Hard positions have been staked out regarding what the Democratic superdelegates should do if they are mathematically able to determine who wins the nomination for President. Obama supporters argue that if the popular will — presumably such a will that supports Obama, and putting aside for now the question of how clearly it can be ascertained — is overturned by superdelegates, they will leave the party forever. More credibly and more importantly, they argue that the large number of new voters who appear to be energized by the Obama candidacy — young Democrats, independents, etc. — will not come out for Hillary. Clinton supporters argue — here, if not as regards Florida and Michigan — that rules is rules, and that the superdelegates’ untrammeled right to choose the President they prefer cannot be taken away at this late date.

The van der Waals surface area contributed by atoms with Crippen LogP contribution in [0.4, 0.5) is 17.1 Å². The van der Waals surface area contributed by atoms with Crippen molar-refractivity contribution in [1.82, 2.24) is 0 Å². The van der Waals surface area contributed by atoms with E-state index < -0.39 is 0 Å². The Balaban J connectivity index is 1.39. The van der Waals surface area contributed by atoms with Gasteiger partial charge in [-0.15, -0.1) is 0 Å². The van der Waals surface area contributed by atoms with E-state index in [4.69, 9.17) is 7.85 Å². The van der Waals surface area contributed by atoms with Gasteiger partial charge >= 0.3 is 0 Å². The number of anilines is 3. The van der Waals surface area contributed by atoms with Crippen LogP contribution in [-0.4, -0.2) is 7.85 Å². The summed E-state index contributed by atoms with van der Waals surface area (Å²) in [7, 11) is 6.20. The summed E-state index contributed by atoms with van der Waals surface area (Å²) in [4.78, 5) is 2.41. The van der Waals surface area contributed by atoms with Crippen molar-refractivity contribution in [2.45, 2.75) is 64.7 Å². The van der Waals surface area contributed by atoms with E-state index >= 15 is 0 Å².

Full disclosure: I’ve been an Obama supporter since shortly after Edwards was held to 5% in Nevada. I try to be fair about it when it comes to superdelegate voting ethics, though, and I think that there is some room for agreement between these sides. While many argue that it simply won’t come to this, that superdelegates will not overturn the popular will, it certainly seems possible to me that it might. I expect Clinton to pull back ahead in the delegate count, with the help of Ohio even without the help of Texas, by the time Pennsylvania’s votes are counted on April 22. While I believe that Obama should do well enough in the primaries in May and June to finish with a delegate lead, it’s possible that it won’t happen, or certainly possible that that lead will be slight.
By considering what the different possibilities are, I think that we can at least narrow the debate. We won’t find completely common ground, but we should find more than one would expect after watching this week’s news. More below.